“We live in a world where consumers have limited budgets and limited attention spans,” he says. “STIP is a more pragmatic choice, because it reduces premiums, removes underwriting complexity and simplifies the claims process.”
This is not a problem, as long as the customer knows what they are buying.
“Advisers must explain the difference between a fully reviewable plan where insurers can move the goalposts on an annual basis, and a long-term plan where the terms and conditions are set in stone,” Jones continues.
A broker who sells a client a short-term policy can always sell long-term IP later, he explains.
“Lots of people aspire to drive an Aston Martin, but very few buy one as their first car,” Jones says. “If STIP opens up some form of protection to a wider audience, that can only be a good thing.”
The gap is not necessarily too wide to bridge, he argues.
“A 30-year-old taxi driver buying cover worth £900 a month on a four-week waiting period would pay £19.99 a month for our ‘Bills & Things’ policy, and £28.97 for our long-term IP plan Pure Protection,” he says.
However, Jones accepts that STIP is “closer to the disgraced PPI than many would like”.
“We have to fight a reputation issue, but this is a fight we will need to take at some point if we believe our products are superior and deliver greater value to our customers,” he explains.
Insurers have not given up the fight for long-term IP, says Nick Homer, proposition development manager for protection at Zurich Insurance Group.
“It is arguably the most important insurance you can buy,” Homer says. “Your income pays for everything, including other forms of insurance. If you can’t work, your lifestyle will go up in smoke.”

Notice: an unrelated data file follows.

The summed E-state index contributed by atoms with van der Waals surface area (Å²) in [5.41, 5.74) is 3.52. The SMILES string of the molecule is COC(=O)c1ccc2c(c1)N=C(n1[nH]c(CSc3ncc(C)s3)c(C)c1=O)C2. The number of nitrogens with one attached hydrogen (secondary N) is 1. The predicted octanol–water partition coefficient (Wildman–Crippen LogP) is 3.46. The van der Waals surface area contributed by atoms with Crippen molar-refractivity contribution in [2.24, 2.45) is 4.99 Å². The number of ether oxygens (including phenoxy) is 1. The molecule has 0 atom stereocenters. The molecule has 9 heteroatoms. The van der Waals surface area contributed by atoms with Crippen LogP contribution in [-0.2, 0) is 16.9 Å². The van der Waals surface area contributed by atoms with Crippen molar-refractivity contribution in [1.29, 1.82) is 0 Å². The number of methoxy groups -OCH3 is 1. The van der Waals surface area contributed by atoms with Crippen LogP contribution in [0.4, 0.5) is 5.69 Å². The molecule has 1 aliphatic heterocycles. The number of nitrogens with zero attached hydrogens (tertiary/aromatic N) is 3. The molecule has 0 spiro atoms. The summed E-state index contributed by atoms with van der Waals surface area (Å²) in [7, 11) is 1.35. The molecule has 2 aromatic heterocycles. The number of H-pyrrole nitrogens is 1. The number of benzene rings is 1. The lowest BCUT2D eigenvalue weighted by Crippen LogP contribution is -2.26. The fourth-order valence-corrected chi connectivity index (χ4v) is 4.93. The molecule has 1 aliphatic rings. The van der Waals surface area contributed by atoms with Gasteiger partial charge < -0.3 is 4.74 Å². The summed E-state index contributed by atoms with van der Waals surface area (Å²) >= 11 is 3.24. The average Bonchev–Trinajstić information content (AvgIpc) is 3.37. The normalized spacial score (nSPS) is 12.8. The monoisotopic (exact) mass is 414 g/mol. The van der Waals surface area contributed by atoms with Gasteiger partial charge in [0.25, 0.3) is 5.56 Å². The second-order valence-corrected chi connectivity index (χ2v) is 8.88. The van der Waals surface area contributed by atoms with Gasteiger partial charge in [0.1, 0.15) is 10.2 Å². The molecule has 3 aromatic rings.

The drawback is that it is almost too generous.
“Paying your income until retirement age is amazing, but that makes IP too expensive for many people,” he says.
Other hurdles are more easily overcome, such as the traditionally lengthy application process for IP.
“That is changing, with new online systems, underwriting practices and automation,” Homer says. “IP will only become more valuable as state provision is eroded. I still believe the industry can make a go of it.”
So, how crucial is the name? Very, if you are designing a new protection product, says Marco Forato, chief marketing officer at Unum, the provider. “The industry is only adding to that confusion, by repackaging a cleaned-up PPI as STIP, and stealing IP’s clothing,” Forato says.
Unum has been piloting a new business protection product that is designed to fill the six-month deferral period between an employee falling ill and being able to claim on their group IP policy. It originally planned to name the product short-term income protection, before realising it only added to the confusion.
“We have now ruled out STIP and are exploring other names instead,” he says. “We may call it short-term sick pay protection, for example.”
IP has always struggled with its name. When it was called permanent health insurance, it was confused with private medical insurance. Re-labelling it ‘income protection’ seemed wise at the time, but has only stirred up a new storm.
What’s in a name? Don’t ask.